Climate change has emerged as a key issue in the 2020 Democratic primary season. Candidates are debating how best to address the subject, which many Americans see as a growing national priority. As 14 states and one territory prepare to hold primaries or caucuses on Super Tuesday, here’s a look at how Democrats see climate change – and how their views differ from those of Republicans.
The data for this post was drawn from multiple surveys. The most recent was a survey of 12,638 U.S. adults, including 10,491 registered voters (5,861 of whom are Democrats or lean to the Democratic Party) conducted Jan. 6-19, 2020.
The Jan. 6-19, 2020, October 2019 and September 2019 surveys were conducted using the American Trends Panel (ATP), an online survey panel that is recruited through national, random sampling of residential addresses. This allows for nearly all U.S. adults to have a chance of selection. The surveys are weighted to be representative of the U.S. adult population by gender, race, ethnicity, partisan affiliation, education and other categories. Read more about the ATP’s methodology. A separate survey was conducted Jan. 8-13, 2020, by telephone through a sample of randomly selected U.S. adults.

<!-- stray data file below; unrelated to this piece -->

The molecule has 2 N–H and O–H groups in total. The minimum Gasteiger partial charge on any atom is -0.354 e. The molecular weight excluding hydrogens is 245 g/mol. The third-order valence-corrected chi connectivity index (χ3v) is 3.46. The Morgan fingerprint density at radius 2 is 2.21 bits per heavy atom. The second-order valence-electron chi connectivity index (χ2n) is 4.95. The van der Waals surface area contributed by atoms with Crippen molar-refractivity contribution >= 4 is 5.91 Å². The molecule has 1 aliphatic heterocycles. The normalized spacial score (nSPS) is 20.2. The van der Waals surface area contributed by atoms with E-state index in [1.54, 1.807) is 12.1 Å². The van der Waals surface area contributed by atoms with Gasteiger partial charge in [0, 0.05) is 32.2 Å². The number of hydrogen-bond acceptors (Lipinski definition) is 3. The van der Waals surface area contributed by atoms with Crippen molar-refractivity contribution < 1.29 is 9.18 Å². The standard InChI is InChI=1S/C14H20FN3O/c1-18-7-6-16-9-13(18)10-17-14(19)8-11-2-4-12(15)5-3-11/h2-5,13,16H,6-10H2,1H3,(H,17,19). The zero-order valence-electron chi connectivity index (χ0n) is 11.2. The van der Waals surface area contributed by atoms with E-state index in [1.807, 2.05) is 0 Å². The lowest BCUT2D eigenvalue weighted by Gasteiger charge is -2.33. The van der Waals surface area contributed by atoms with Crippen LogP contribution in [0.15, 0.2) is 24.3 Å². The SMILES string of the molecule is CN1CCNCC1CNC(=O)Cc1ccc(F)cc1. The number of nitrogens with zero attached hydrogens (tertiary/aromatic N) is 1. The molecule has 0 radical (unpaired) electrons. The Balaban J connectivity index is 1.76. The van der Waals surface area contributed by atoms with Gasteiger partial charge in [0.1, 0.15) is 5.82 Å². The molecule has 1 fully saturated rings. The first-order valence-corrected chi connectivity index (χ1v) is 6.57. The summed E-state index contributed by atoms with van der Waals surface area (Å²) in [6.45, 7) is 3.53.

Here are the questions and responses for surveys used in this post, as well as each survey’s methodology:
1A growing share of Americans say addressing climate change should be a top priority for the president and Congress, but most of the change has come among Democrats. Over the past four years, the share of Americans who say dealing with global climate change should be a top priority has increased from 38% to 52%. Among Democrats and independents who lean to the Democratic Party, 78% say climate change should be a top priority, up 22 percentage points since 2016. But among Republicans and Republican-leaning independents, there has been no statistically significant increase. Democrats are more than three times as likely as Republicans to say dealing with climate change should be a top priority (78% vs. 21%).